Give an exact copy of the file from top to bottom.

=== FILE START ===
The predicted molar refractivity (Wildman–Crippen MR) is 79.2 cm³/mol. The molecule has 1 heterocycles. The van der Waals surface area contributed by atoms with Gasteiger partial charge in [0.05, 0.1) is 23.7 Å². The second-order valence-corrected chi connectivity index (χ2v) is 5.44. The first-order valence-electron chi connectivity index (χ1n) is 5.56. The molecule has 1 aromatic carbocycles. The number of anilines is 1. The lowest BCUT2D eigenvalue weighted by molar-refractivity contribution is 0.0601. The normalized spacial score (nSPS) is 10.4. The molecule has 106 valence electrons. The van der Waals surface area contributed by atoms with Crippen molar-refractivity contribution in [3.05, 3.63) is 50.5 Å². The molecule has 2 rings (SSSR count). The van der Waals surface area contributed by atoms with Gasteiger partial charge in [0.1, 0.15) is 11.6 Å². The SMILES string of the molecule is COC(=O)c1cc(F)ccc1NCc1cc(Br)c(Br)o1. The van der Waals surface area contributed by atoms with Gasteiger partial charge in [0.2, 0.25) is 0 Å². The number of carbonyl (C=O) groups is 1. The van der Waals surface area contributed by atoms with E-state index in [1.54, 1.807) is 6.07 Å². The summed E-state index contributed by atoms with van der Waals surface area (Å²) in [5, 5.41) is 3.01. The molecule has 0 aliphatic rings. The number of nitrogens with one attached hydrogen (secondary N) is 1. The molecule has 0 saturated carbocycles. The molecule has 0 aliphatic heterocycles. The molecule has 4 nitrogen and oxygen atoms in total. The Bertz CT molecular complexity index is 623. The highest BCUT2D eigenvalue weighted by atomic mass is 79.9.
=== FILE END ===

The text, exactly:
The predicted molar refractivity (Wildman–Crippen MR) is 79.2 cm³/mol. The molecule has 1 heterocycles. The van der Waals surface area contributed by atoms with Gasteiger partial charge in [0.05, 0.1) is 23.7 Å². The second-order valence-corrected chi connectivity index (χ2v) is 5.44. The first-order valence-electron chi connectivity index (χ1n) is 5.56. The molecule has 1 aromatic carbocycles. The number of anilines is 1. The lowest BCUT2D eigenvalue weighted by molar-refractivity contribution is 0.0601. The normalized spacial score (nSPS) is 10.4. The molecule has 106 valence electrons. The van der Waals surface area contributed by atoms with Crippen molar-refractivity contribution in [3.05, 3.63) is 50.5 Å². The molecule has 2 rings (SSSR count). The van der Waals surface area contributed by atoms with Gasteiger partial charge in [0.1, 0.15) is 11.6 Å². The SMILES string of the molecule is COC(=O)c1cc(F)ccc1NCc1cc(Br)c(Br)o1. The van der Waals surface area contributed by atoms with Gasteiger partial charge in [0.2, 0.25) is 0 Å². The number of carbonyl (C=O) groups is 1. The van der Waals surface area contributed by atoms with E-state index in [1.54, 1.807) is 6.07 Å². The summed E-state index contributed by atoms with van der Waals surface area (Å²) in [5, 5.41) is 3.01. The molecule has 0 aliphatic rings. The number of nitrogens with one attached hydrogen (secondary N) is 1. The molecule has 0 saturated carbocycles. The molecule has 0 aliphatic heterocycles. The molecule has 4 nitrogen and oxygen atoms in total. The Bertz CT molecular complexity index is 623. The highest BCUT2D eigenvalue weighted by atomic mass is 79.9.